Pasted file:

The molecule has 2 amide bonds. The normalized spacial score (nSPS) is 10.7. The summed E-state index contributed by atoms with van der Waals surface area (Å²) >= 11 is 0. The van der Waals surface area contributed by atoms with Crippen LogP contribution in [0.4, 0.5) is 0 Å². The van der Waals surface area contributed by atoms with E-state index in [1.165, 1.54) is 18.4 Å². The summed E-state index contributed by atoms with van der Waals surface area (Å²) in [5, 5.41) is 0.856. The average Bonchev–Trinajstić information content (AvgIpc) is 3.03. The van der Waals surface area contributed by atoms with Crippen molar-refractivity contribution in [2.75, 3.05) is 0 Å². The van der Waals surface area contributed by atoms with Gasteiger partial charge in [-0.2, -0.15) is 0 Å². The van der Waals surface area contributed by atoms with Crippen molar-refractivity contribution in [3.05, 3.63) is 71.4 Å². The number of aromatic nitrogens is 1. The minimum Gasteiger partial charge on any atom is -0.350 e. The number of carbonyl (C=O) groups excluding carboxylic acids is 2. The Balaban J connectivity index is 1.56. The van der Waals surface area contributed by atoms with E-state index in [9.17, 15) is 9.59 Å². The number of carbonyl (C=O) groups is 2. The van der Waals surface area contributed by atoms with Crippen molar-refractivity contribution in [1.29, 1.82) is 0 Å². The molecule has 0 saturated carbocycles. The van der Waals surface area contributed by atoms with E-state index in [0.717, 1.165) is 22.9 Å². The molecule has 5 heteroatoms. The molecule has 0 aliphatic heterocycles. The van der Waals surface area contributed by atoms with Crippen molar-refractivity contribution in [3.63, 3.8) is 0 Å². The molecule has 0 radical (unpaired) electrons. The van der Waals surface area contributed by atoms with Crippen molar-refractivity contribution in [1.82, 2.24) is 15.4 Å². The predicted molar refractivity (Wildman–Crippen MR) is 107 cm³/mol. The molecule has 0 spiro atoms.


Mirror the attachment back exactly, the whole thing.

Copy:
The molecule has 2 amide bonds. The normalized spacial score (nSPS) is 10.7. The summed E-state index contributed by atoms with van der Waals surface area (Å²) >= 11 is 0. The van der Waals surface area contributed by atoms with Crippen LogP contribution in [0.4, 0.5) is 0 Å². The van der Waals surface area contributed by atoms with E-state index in [1.165, 1.54) is 18.4 Å². The summed E-state index contributed by atoms with van der Waals surface area (Å²) in [5, 5.41) is 0.856. The average Bonchev–Trinajstić information content (AvgIpc) is 3.03. The van der Waals surface area contributed by atoms with Crippen molar-refractivity contribution in [2.75, 3.05) is 0 Å². The van der Waals surface area contributed by atoms with Gasteiger partial charge in [-0.2, -0.15) is 0 Å². The van der Waals surface area contributed by atoms with Crippen molar-refractivity contribution in [3.05, 3.63) is 71.4 Å². The number of aromatic nitrogens is 1. The minimum Gasteiger partial charge on any atom is -0.350 e. The number of carbonyl (C=O) groups excluding carboxylic acids is 2. The Balaban J connectivity index is 1.56. The van der Waals surface area contributed by atoms with E-state index in [9.17, 15) is 9.59 Å². The number of carbonyl (C=O) groups is 2. The van der Waals surface area contributed by atoms with Crippen molar-refractivity contribution in [1.29, 1.82) is 0 Å². The molecule has 0 saturated carbocycles. The van der Waals surface area contributed by atoms with E-state index in [0.717, 1.165) is 22.9 Å². The molecule has 5 heteroatoms. The molecule has 0 aliphatic heterocycles. The van der Waals surface area contributed by atoms with Crippen molar-refractivity contribution in [3.63, 3.8) is 0 Å². The molecule has 0 radical (unpaired) electrons. The van der Waals surface area contributed by atoms with Crippen molar-refractivity contribution in [1.82, 2.24) is 15.4 Å². The predicted molar refractivity (Wildman–Crippen MR) is 107 cm³/mol. The molecule has 0 spiro atoms.